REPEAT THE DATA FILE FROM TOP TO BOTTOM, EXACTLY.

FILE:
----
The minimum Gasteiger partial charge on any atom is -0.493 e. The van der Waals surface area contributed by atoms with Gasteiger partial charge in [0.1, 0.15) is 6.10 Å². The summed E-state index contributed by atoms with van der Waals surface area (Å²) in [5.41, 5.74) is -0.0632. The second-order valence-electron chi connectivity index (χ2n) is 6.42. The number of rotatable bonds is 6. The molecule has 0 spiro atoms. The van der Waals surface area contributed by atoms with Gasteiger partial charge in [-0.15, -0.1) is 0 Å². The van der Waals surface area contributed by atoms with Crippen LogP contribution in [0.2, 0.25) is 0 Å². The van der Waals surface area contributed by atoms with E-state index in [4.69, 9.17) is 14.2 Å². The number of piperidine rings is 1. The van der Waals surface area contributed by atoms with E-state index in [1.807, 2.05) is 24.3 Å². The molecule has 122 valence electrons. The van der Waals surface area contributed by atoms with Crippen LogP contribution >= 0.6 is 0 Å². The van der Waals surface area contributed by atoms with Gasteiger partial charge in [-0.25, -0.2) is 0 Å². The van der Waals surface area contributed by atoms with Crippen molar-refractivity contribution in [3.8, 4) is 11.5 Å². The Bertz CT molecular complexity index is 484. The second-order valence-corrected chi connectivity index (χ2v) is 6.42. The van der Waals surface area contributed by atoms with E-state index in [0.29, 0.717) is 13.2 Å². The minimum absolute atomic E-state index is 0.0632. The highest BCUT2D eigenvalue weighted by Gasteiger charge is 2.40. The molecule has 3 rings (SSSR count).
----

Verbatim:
The minimum Gasteiger partial charge on any atom is -0.493 e. The van der Waals surface area contributed by atoms with Gasteiger partial charge in [0.1, 0.15) is 6.10 Å². The summed E-state index contributed by atoms with van der Waals surface area (Å²) in [5.41, 5.74) is -0.0632. The second-order valence-electron chi connectivity index (χ2n) is 6.42. The number of rotatable bonds is 6. The molecule has 0 spiro atoms. The van der Waals surface area contributed by atoms with Gasteiger partial charge in [-0.15, -0.1) is 0 Å². The van der Waals surface area contributed by atoms with Crippen LogP contribution in [0.2, 0.25) is 0 Å². The van der Waals surface area contributed by atoms with E-state index in [4.69, 9.17) is 14.2 Å². The number of piperidine rings is 1. The van der Waals surface area contributed by atoms with E-state index in [1.807, 2.05) is 24.3 Å². The molecule has 122 valence electrons. The van der Waals surface area contributed by atoms with Crippen LogP contribution >= 0.6 is 0 Å². The van der Waals surface area contributed by atoms with Gasteiger partial charge in [-0.25, -0.2) is 0 Å². The van der Waals surface area contributed by atoms with Crippen molar-refractivity contribution in [3.8, 4) is 11.5 Å². The Bertz CT molecular complexity index is 484. The second-order valence-corrected chi connectivity index (χ2v) is 6.42. The van der Waals surface area contributed by atoms with E-state index in [0.29, 0.717) is 13.2 Å². The minimum absolute atomic E-state index is 0.0632. The highest BCUT2D eigenvalue weighted by Gasteiger charge is 2.40. The molecule has 3 rings (SSSR count).